Notably, Avastin is significantly cheaper than both Lucentis and Eylea. In addition, some studies have shown that is functions effectively as a sight-saving treatment. For these reasons, many doctors have opted to use Avastin as a first line of treatment, especially when their patients cannot afford the alternative.

Who pays for your medications?

In Canada, we consider health care to be right. Across the country, many of us are fortunate to receive excellent medical care, paid for by Canadian taxpayers. Accessing medically necessary drugs, however, is less straightforward. Some people have private insurance while others depend on publicly funded drug programs, such as the Ontario Public Drug Program, which is widely used by people over the age of 65.

If the public drug program in your province covers the drugs that you need, then everything usually works out well. Unfortunately, not all drugs are covered, and different provinces cover different drugs. This means that you have access to different drugs depending on where you live. In Alberta, for example, the newest anti-VEGF drug for treating wet-age related macular degeneration (Eylea) is not covered by the public drug program.

Comparing Different Treatment Options to “Optimize” the Approach

Regardless of where you live, your access to anti-VEGF drugs to treat retinal diseases, including wet AMD, is at risk. This is because the Canadian Agency for Drugs and Technologies in Health (CADTH) is currently evaluating the monetary cost and clinical efficacy of different anti-VEGF drugs (including Lucentis, Eylea and Avastin). They are conducting this “Therapeutic Review” with the goal of making recommendations to “optimize” how these drugs are covered by provincial drug plans. The word “optimization” is used to signify that decision makers are looking for ways to save money without having a negative impact on health outcomes. Optimization implies that decisions are being made within constraints; for example, each province has a limited amount of money to spend on its public drug program. If you are interested in the fine details of the review, you can learn more on the CADTH website.

In brief, CADTH is conducting this review because they realize that the prevalence of people living with wet AMD and other retinal diseases will increase significantly as the population ages, and they are aware that Avastin is considerably less expensive than the other anti-VEGF drugs. (Avastin is an anti-VEGF drug that was developed to treat cancer, but is sometimes used “off-label” to treat wet AMD.) In addition, there are now some results from clinical studies that compare the effectiveness of the different available anti-VEGF drugs.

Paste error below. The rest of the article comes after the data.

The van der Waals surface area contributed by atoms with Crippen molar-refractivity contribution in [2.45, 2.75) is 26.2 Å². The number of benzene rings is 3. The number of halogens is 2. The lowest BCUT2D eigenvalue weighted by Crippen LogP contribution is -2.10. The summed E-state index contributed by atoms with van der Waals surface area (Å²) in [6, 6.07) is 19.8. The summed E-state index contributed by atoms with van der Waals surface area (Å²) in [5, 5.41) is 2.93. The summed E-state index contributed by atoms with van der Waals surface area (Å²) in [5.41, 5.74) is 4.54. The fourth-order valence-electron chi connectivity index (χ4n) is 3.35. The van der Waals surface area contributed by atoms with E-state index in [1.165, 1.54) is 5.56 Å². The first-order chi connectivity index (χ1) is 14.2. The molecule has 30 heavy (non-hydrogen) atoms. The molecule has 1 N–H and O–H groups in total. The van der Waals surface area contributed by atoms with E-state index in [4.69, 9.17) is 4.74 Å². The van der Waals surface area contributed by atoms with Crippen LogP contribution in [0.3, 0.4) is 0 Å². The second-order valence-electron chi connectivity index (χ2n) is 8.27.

Patient Evidence Matters

At the beginning of this review process, the Foundation Fighting Blindness was invited by CADTH to submit patient evidence. To do this, we collaborated with the CNIB and the Canadian Council of the Blind to share the experiences of people who are taking anti-VEGF drugs to treat their eye diseases. To learn more, we developed a short survey and invited people to share their stories. Thank you to everyone who provided feedback!! Because of you, we were able to develop a patient evidence submission that contained a diversity of experiences with voices from across country.

In the patient submission, we emphasized that patients care about safe and equitable access to drugs. We told CADTH that some people were having difficult experiences in British Columbia, where access is more restrained. We told CADTH that although many people shared positive experiences with taking anti-VEGF drugs, others also shared more negative experiences. Because people had different experiences with different anti-VEGF drugs, we emphasized the importance of patient choice. You can read the full collaborative submission of patient evidence on the CADTH website here.

Recently, CADTH released a “Draft Science Report” that summarized the evidence that they considered (including our patient submission). As a patient group, we were invited to provide feedback on this Draft Report.

After reading the Draft Science Report, we were all surprised for two reasons. First, the report seemed to misinterpret the patient evidence that we submitted. Second, even though the report repeatedly acknowledged the lack of available safety data, it concluded that the drugs have equivalent safety risks. To us, this was a red flag because safety is so important to patients. In fact, sufficient safety data is a necessary criterion for embarking on a Therapeutic Review.

For these reasons, we have asked CADTH to suspend making any further recommendations until there is sufficient safety data available to justify the analysis. We sincerely hope that CADTH will consider our feedback because we believe that patient evidence is an essential component to effective decision making for the health of Canadians.

Your voice still matters. Please take the AMD survey or call to let us know about your experiences with anti-VEGF drugs. There will be additional opportunities for patient input before a decision is made. As a patient group, our job is to bring your voice to the table. We are honored to have this responsibility.